Having spent 3 days with the great Zen Master Thich Nhat Hanh (known affectionately as “Thay”) this week, I realized there is a big blind spot in my practice: I haven’t really learned to suffer.
My spiritual practice over the past 22 years has been the practice of peace, joy and kindness. Over the years, I have learned to calm my mind and access joy on demand, in most situations. I have become so skilled at doing this that it has become my main coping mechanism in the face of suffering. Whenever I suffer, I calm my mind, I activate joy, and I overcome suffering like a kungfu master easily overcoming his enemies.
Sadly, it turns out that I’m still human, not (yet) buddha. Not being a buddha means I’m not invincible to suffering. There are situations in life where the suffering is so overwhelming that my skillfulness with accessing joy is not strong enough to overcome it. In those situations, I just grind my teeth and endure, knowing that all mental phenomena are impermanent and that eventually, I will (likely) come out at the other end (mostly) intact. In other words, when my access to joy fails, my fallback coping mechanism is sheer endurance of pain.
The most valuable thing I have learned from Thay in the 3 days I’ve spent with him is that there is such a thing as an “Art of Suffering”. There is a way to suffer that is far more skillful than sheer endurance. More importantly, this “knowing how to suffer” is an important part of one’s spiritual growth. From my (probably incomplete) understanding of Thay’s teaching, there are 3 steps in suffering skillfully.
Step 1: Calm the mind. Always, first and foremost, calm the mind. Do so by coming home to body and mind, in the present moment. Specifically, bring full attention to at least one in-breath. Stop thinking. Don’t think, just feel. By not thinking for even the 3 seconds it takes to attend to the in-breath, one calms the body and mind.
Step 2: Cradle with tenderness. Cradle the pain like a mother cradles her crying baby. The mother doesn’t know why the baby is crying, but she cradles the baby anyway, and just by doing that, the baby feels better. Similarly, treat the pain like a baby and cradle it tenderly with love.
Step 3: Cultivate compassion from this suffering. Compassion arises from understanding of suffering. Suffering is like mud, compassion is like lotus, and you need the mud to grow the lotus. So, understand the suffering, and allow that understanding to turn into compassion. When compassion dominates the mind, suffering naturally fades away.
If there is one word that summarizes all 3 steps, I think that word is “Love”. Love oneself enough to allow the space for oneself to suffer, without shame or judgement. In suffering, there is nothing to be ashamed of, there is no reason to hide, it’s just the natural experience of suffering, that’s all. Love oneself enough to allow the space and time to heal. Love oneself enough to cradle one’s own pain tenderly with kindness. And love all sentient being enough to want to cultivate compassion.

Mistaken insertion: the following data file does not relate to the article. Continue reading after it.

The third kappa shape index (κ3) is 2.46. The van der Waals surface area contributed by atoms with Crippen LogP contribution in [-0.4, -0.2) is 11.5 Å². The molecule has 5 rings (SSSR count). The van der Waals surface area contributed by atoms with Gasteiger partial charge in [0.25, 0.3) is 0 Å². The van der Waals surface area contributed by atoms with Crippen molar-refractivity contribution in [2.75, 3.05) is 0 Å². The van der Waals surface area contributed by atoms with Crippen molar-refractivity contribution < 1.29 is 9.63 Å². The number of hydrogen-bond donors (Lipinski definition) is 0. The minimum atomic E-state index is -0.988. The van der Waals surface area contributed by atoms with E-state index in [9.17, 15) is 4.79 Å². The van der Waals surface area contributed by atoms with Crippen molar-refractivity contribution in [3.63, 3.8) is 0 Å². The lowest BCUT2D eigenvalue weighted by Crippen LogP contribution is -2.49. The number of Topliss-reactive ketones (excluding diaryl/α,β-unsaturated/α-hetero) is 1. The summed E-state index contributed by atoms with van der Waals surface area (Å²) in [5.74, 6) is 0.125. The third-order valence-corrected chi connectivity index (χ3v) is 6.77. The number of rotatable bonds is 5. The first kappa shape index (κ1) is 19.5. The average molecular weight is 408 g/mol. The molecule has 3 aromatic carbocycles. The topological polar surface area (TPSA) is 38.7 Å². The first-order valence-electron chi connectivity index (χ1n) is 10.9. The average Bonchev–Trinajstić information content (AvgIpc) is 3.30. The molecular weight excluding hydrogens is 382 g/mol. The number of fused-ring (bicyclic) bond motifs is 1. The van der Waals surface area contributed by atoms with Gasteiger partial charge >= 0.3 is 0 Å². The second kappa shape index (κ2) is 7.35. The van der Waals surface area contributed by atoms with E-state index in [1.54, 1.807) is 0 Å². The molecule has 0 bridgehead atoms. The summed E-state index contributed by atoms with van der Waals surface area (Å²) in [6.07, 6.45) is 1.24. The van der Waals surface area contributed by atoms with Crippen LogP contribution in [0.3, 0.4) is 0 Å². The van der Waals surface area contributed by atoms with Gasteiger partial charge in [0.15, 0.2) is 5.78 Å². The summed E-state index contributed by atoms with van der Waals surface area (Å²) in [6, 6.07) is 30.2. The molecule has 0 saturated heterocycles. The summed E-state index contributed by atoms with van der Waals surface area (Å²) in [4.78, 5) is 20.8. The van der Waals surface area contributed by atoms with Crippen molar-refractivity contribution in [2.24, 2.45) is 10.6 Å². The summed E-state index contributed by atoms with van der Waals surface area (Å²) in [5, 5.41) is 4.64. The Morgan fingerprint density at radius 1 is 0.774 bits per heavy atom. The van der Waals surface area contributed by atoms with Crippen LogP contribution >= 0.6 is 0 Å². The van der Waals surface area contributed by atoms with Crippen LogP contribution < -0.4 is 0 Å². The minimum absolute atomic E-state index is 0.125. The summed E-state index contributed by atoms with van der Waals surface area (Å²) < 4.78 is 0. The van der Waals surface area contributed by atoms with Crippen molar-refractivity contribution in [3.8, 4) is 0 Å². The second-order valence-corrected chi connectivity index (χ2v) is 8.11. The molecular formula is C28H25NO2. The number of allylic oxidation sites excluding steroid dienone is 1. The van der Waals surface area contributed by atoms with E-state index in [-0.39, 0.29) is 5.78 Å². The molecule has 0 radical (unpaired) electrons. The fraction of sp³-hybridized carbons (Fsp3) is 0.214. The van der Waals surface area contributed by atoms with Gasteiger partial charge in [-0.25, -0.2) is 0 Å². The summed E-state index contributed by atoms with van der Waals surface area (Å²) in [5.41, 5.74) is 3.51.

The Art of Suffering is love.
I am reminded of a story I heard from Sadhguru Jaggi Vasudev a few weeks ago.
Once upon a time, there was a “hard yogi” (a yogi who practices “hard yoga” like standing on one leg for years on end and so on) who had been practicing for 30 years. This yogi met the great Ramakrishna and asked him, “Even after all my years of hard practice, there is something not in me that I sense is in you. What do I need to do so that what is in you is also in me?”
Ramakrishna asked, “As a yogi, have you ever loved anybody or anything?” The yogi was initially offended and answered, “No, of course not.” But after much prodding by Ramakrishna, he admitted to once loving a cow many years ago. The yogi lived in the forest far away from people so he could concentrate on his practice, but kept a cow in his hut for the milk. (I am told that cows in India live in people’s houses and people develop strong emotional bonds with them.) After a while, our yogi started to really love the cow and became very attached to it.
One day, a wandering yogi passed by the hut and asked to stay for a few days. The hard yogi welcomed him with open arms and invited him to stay for as long as he wished. But after just one day, the wandering yogi left the hut in the middle of the night without telling his host, which in Indian culture, only happens when the guest is deeply offended by the host. When the hard yogi realized his guest was missing, he chased down the wandering yogi and asked why he left in such a manner. The wandering yogi said in disgust, “It is obvious that you love the cow. You are not a true yogi.” The hard yogi realized the visitor was right, so he gave the cow away.
When Ramakrishna heard the story, he told the hard yogi, “Here is what I want you to do. I want you to get a cow and take care of it for one year.” The hard yogi did that. He learned to love the cow. And a year later, he met Ramakrishna again and said to the master, “What is in you, I now also have it in me.”